Residents are human like the rest of us, and certified nurses’ aids naturally need to treat them the same way they want to be treated decades from now. To be sure that residents are not neglected, take a few moments to think about all the needs that a resident has that must be met.
Residents need to have call bells within reach so that they can call for help when needed. Never walk past a blinking light over a door. Go in and see what needs to be done and take care of it. Water must also be within reach unless the resident has an order for fluid restriction. Elderly people in fragile health can become dehydrated easily and a residents’ suffering thirst would be a clear indication of neglect. A resident’s missing a meal would also be a form of neglect. Sometimes a resident will miss mealtime at your facility because of going away for a procedure at an acute hospital. When that happens, ask the kitchen to send another tray when the resident returns. If the kitchen is closed check to see what snacks are available, as long as they are in keeping with the resident’s diet.
The resident’s room should be as clean enough so that the resident will find it livable. Certified nurses’ aids are not expected to scrub the floors, but they should clear away clutter. If something falls onto the floor, pick it up promptly to prevent falls.
Hospital beds are designed for the mattress to rise into a comfortable position for changing linens, and for making patient transfers from gurneys to beds. After you have finished working with the bed, always lower it. If the resident is in bed, put up the side rails before leaving the bedside. This will prevent falls and injuries. Injuries from falling out of bed are preventable, and leaving resident in a dangerous situation is neglectful.
When incontinence is a problem it should be cleaned up promptly. None of us wants to lie on our own waste, and doing so can break down the skin, particularly in older people with fragile skin.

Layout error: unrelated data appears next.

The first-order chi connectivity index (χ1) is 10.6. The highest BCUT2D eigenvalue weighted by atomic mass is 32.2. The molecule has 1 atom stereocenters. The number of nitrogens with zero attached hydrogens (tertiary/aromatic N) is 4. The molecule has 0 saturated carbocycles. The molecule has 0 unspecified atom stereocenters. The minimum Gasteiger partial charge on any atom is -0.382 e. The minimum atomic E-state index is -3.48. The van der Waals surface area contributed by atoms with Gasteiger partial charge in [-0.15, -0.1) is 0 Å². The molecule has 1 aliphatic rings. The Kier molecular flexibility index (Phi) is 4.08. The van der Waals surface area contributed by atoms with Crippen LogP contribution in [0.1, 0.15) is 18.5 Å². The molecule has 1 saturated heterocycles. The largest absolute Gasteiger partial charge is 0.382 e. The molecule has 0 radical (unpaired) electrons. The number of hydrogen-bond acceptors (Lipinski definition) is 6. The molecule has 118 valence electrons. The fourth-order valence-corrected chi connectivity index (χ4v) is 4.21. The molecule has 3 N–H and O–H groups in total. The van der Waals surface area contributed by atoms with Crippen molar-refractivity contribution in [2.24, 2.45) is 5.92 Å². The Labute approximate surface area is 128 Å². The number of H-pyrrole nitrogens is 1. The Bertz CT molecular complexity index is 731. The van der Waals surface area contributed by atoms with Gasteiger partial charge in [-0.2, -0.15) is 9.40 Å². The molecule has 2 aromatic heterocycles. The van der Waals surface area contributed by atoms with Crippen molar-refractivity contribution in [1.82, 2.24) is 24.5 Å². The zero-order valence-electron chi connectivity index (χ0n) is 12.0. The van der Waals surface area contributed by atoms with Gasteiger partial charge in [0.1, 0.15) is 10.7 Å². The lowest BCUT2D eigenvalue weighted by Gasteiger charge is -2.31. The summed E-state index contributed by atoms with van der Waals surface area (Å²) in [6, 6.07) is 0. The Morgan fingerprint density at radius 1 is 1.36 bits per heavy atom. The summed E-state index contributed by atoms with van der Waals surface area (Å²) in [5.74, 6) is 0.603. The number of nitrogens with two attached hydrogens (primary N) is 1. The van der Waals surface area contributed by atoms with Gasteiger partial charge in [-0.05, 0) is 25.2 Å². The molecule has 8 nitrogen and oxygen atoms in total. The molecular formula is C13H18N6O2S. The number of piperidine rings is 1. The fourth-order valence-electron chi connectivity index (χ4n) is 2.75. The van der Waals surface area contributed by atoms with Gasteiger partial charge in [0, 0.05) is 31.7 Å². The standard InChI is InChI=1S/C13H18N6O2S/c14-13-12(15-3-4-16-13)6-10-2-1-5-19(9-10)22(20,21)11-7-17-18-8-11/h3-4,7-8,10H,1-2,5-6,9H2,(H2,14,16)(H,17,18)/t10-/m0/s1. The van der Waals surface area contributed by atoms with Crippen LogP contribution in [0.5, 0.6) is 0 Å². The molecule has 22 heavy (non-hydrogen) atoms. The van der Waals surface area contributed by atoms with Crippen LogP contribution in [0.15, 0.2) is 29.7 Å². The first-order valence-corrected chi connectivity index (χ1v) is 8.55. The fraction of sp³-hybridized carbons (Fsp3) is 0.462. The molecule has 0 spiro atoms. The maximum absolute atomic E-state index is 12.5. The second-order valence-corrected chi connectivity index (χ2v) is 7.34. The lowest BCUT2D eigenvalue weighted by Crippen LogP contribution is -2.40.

Residents who are unable to move in bed should be moved at least every two hours to prevent pressure sores. Pressure sores are signs of neglect.
Abuse can be a serious problem that damage residents, their families, the care facility, your career and the entire profession. If you feel that you are under too much stress, and have feelings of hostility, talk things over with your supervisor before you do something you will regret. Abuse can take the form of assault or battery. In assault, a person is threatened, either physically or verbally. Threatening to put a resident into restraints or raising your hand as if to strike would be forms of assault. Battery is even more serious. Battery involves using force against a patient. The only time when force would be acceptable would be to prevent the resident from harming him or herself or others.
Q. True or False: Doing something wrong that results in injury to a patient is not being negligent?
A. False. Making an error that results in an injury to your patient or a worsening of their condition can be the result of negligence even if the mistake was not intentional.
Explanation: You can be considered negligent if you perform a nursing assistant task incorrectly even if you do not realize and are not intentionally doing things wrong. You are also being negligent if you purposely cut corners or leave out steps of nursing assistant tasks to save on time. The same is true if you truly do not know how to complete a certain task and do not ask for help. If you intentionally complete a task wrong, such as working with a patient online on a task where it is required to have at least two CNAs, you are also being negligent.
Q. How should a nursing assistant respond if they see another nursing assistant or nurse, abusing a patient?
A. If you see a patient being abused by anyone, you should take immediate action to stop the abuse. If you are witnessing abuse in “real time” you must enter the room where the patient is being abused and put a stop to it. You must then report the abuse (or suspected abuse) to your supervisor. An incident report should be filled out as well.
Explanation: You are just as guilty as the person abusing a patient if you see abuse occurring and do nothing. You are legally and ethically required to take steps to stop abuse when you see it occurring. Take steps to help the patient avoid being abused at the time it is happening and then take steps to make certain it does not happen again.
Q. What are some of the ways in which a patient can be abused?
A. There are many ways in which a patient can be abused. One of the most obvious is if a patient is being physically abused. A patient can also be mentally, sexually, verbally or financially abused.
Explanation; Some forms of abuse are not as easy to recognize as physical abuse. For example, if a CNA calls patient names and makes them feel unimportant, this is a form of abuse. It is also abuse if a nursing assistant (or anyone else) is taking money or personal property from a patient. Neglecting a person by purposely ignoring their needs is another form of abuse.